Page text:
The Alpine Fault Zone of the Waitaha Valley Area.


Green, DC


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The geology of an area about the Waitaha River, Westland is studied. The A1 pine-Fraser Fault zone separates Greenland Group and Mt Bonar Granite to the west from Haast Schist to the east.
Greenland Group west of the Fraser Fault is interlayered hornfels and schist reflecting original compositional bedding. It is intruded by granite and granodiorite of the Mt Bonar Granite.
Haast Schist is dominated by quartzofeldspathic schist, but amphibolite, quartz schist and marble do occur. Three localities of Pounamu Ultramafics with poorly developed metasomatic zonation are described. Metamorphic grade increases monotonically from albite (biotite) zone to the east, to a K-feldspar bearing zone to the west. Zonation in quartzofeldspathic schist is consistently retarded with respect to interlayered amphibolite; the areal offset of equivalent mineral isograds is about lkm. Three Rangitatan episodes of folding and of recrystallisation of the schist are recognised, the ultimate metamorphic grade occurring during the latest episode.
A progressive increase in the metamorphic grade, of incipiently developed retrogressive mineral assemblages toward the west is interpreted to result from thermal metamorphism associated with activity on the Alpine Fault. Structural deformation associated with fault activity has resulted in a lkm wide belt of fault rocks to the western margin of the Haast Schist zone. Strike slip motion on the Alpine Fault has produced conjugate kinks, joints and faults; uplift of the schist produces joints, faults, schist overthrusting westward, hydrothermal veining, and tilting of Quaternary gravels.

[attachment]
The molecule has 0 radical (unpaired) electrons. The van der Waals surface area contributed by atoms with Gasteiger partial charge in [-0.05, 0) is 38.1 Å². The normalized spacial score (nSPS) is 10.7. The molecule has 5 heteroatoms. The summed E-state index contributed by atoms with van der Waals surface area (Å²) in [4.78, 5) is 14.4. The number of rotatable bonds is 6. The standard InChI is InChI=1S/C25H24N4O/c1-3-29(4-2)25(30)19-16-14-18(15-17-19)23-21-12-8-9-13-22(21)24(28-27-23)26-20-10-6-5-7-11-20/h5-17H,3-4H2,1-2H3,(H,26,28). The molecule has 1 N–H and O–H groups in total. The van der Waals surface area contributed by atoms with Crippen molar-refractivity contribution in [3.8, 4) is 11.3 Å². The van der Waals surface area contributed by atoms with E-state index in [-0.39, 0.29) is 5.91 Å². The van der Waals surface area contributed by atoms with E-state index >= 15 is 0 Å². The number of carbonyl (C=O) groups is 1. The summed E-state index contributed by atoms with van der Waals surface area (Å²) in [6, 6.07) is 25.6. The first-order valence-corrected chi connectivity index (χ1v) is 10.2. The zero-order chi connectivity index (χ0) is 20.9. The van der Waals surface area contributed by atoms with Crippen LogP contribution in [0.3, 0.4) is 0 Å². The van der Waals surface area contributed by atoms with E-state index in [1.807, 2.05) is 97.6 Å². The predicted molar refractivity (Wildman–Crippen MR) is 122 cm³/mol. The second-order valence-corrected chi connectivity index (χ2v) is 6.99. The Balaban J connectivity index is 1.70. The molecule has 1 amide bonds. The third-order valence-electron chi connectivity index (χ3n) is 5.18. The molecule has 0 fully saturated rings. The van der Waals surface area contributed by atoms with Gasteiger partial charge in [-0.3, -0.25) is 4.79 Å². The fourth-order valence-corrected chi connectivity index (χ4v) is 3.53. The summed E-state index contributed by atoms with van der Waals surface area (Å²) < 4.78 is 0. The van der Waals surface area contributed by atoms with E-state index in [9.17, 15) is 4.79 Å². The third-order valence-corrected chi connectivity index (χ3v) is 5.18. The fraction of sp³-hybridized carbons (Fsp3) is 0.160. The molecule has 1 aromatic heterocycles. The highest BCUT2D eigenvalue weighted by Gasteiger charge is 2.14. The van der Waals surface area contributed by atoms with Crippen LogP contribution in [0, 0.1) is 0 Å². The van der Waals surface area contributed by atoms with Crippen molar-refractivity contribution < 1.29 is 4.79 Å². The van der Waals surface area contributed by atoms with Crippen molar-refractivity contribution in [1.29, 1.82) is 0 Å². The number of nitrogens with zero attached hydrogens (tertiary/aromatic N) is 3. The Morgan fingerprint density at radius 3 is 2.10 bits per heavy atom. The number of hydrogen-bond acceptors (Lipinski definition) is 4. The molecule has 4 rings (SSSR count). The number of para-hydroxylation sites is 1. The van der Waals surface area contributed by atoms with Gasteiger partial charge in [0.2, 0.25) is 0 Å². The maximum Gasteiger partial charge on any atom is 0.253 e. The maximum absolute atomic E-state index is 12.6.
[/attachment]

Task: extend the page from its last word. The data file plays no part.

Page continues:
Sandwiched between Haast Schist and lower Paleozoic rocks, the Fraser Group is a collage of fault bounded blocks: chiefly of fault rocks derived from various original litho1ogies to the east and west of the group, inc1uding pre-Tuhuan paragneiss and orthogneiss. The latest fault rock textures were impressed in the Plio-Pleistocene to the east, and earlier to the west, and are thought to have formed during relative movement of the blocks.
Study of the microstructures of minerals and textures in the fault rocks indicates that (i) strain rate has consistently been greater to the east of fault planes than to the west, (ii) typical distributed shear stress during faulting was 60 MPa, (iii) shear deformation of individual minerals is complex, with several deformation mechanisms active in each phase simultaneously.

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vii, 164 p, photos, map (folded in pocket), 30 cm.


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Green, DC, “The Alpine Fault Zone of the Waitaha Valley Area.,” Otago Geology Theses, accessed October 25, 2020,

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